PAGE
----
• Kenneth Rogoff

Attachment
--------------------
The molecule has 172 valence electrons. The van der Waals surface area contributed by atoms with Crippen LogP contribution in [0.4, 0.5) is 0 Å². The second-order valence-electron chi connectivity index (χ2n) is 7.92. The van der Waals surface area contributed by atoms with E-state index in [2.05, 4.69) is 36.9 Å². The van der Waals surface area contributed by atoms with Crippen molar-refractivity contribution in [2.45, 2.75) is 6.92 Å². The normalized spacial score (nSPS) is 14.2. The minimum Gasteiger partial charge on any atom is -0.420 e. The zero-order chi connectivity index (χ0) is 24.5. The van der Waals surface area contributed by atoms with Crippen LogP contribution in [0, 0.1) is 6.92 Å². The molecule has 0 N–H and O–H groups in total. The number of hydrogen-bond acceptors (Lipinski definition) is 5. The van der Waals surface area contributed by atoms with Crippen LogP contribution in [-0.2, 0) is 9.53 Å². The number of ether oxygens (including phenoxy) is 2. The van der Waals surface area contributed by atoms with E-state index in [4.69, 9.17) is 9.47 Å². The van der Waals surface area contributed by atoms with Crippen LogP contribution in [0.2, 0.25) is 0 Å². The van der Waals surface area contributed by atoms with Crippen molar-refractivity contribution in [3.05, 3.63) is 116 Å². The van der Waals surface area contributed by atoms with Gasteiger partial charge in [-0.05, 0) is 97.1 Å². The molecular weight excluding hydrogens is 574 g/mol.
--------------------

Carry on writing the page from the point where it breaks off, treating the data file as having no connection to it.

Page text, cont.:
June 5, 2024, Paper: "Over the past decade, few ideas have been more influential in macroeconomic policy that the notion advanced economies can look forward to a century of stagnation, with perpetually slow productivity growth and rapidly aging populations implying a very long era of slow growth and ultra-low real interest rates. In his magisterial (2016) book on the history of economic progress, productivity expert Robert J. Gordon essentially argued that after 250 years of stunning economic progress, economically impactful new inventions were becoming increasing scarce and marginal, and there is no end to this trend in sight. Gordon’s historical analysis seemed to support what many productivity researchers had been finding for some time, with many papers showing that productivity slowed starting in the 1970s, and except for a burst in the 1990s, had continued at a very low level. Of course, this is only at the frontier; other economies depending on their level of development and institutional capacity, can still look forward to growth coming from deepening human and physical capital, as well as from catch-up through adoption of frontier-economy methods. Eventually, however, all economies would converge to slow growth. Work on demographics was similarly pessimistic, especially as applied to aging advanced economies."